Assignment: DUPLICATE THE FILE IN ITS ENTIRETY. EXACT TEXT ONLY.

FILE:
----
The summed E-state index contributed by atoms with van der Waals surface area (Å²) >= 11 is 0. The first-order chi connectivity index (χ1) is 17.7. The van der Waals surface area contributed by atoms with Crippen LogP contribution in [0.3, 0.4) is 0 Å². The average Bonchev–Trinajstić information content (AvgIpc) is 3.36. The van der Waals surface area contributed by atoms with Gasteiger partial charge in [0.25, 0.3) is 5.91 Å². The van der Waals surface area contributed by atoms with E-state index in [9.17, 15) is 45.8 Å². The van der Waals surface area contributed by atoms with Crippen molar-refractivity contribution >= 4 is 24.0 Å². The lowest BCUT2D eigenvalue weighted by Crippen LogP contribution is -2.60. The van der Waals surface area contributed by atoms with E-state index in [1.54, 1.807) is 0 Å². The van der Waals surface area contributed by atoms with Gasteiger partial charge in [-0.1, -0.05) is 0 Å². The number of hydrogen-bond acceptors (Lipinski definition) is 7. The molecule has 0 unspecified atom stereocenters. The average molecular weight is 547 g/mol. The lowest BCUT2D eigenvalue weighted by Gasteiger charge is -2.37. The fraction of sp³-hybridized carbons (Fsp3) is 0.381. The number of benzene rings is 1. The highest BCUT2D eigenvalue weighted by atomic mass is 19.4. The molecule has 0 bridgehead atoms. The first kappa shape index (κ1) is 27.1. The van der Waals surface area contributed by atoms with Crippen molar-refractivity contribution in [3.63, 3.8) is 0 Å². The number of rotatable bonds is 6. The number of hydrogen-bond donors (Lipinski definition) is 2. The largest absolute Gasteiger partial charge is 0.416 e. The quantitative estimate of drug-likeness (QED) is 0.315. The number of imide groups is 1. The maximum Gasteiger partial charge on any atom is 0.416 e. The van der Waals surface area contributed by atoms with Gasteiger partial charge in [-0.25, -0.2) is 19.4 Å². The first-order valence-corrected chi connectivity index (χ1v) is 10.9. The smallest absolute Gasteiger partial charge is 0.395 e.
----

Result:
The summed E-state index contributed by atoms with van der Waals surface area (Å²) >= 11 is 0. The first-order chi connectivity index (χ1) is 17.7. The van der Waals surface area contributed by atoms with Crippen LogP contribution in [0.3, 0.4) is 0 Å². The average Bonchev–Trinajstić information content (AvgIpc) is 3.36. The van der Waals surface area contributed by atoms with Gasteiger partial charge in [0.25, 0.3) is 5.91 Å². The van der Waals surface area contributed by atoms with E-state index in [9.17, 15) is 45.8 Å². The van der Waals surface area contributed by atoms with Crippen molar-refractivity contribution >= 4 is 24.0 Å². The lowest BCUT2D eigenvalue weighted by Crippen LogP contribution is -2.60. The van der Waals surface area contributed by atoms with E-state index in [1.54, 1.807) is 0 Å². The van der Waals surface area contributed by atoms with Gasteiger partial charge in [-0.1, -0.05) is 0 Å². The number of hydrogen-bond acceptors (Lipinski definition) is 7. The molecule has 0 unspecified atom stereocenters. The average molecular weight is 547 g/mol. The lowest BCUT2D eigenvalue weighted by Gasteiger charge is -2.37. The fraction of sp³-hybridized carbons (Fsp3) is 0.381. The number of benzene rings is 1. The highest BCUT2D eigenvalue weighted by atomic mass is 19.4. The molecule has 0 bridgehead atoms. The first kappa shape index (κ1) is 27.1. The van der Waals surface area contributed by atoms with Crippen molar-refractivity contribution in [3.63, 3.8) is 0 Å². The number of rotatable bonds is 6. The number of hydrogen-bond donors (Lipinski definition) is 2. The largest absolute Gasteiger partial charge is 0.416 e. The quantitative estimate of drug-likeness (QED) is 0.315. The number of imide groups is 1. The maximum Gasteiger partial charge on any atom is 0.416 e. The van der Waals surface area contributed by atoms with Gasteiger partial charge in [-0.25, -0.2) is 19.4 Å². The first-order valence-corrected chi connectivity index (χ1v) is 10.9. The smallest absolute Gasteiger partial charge is 0.395 e.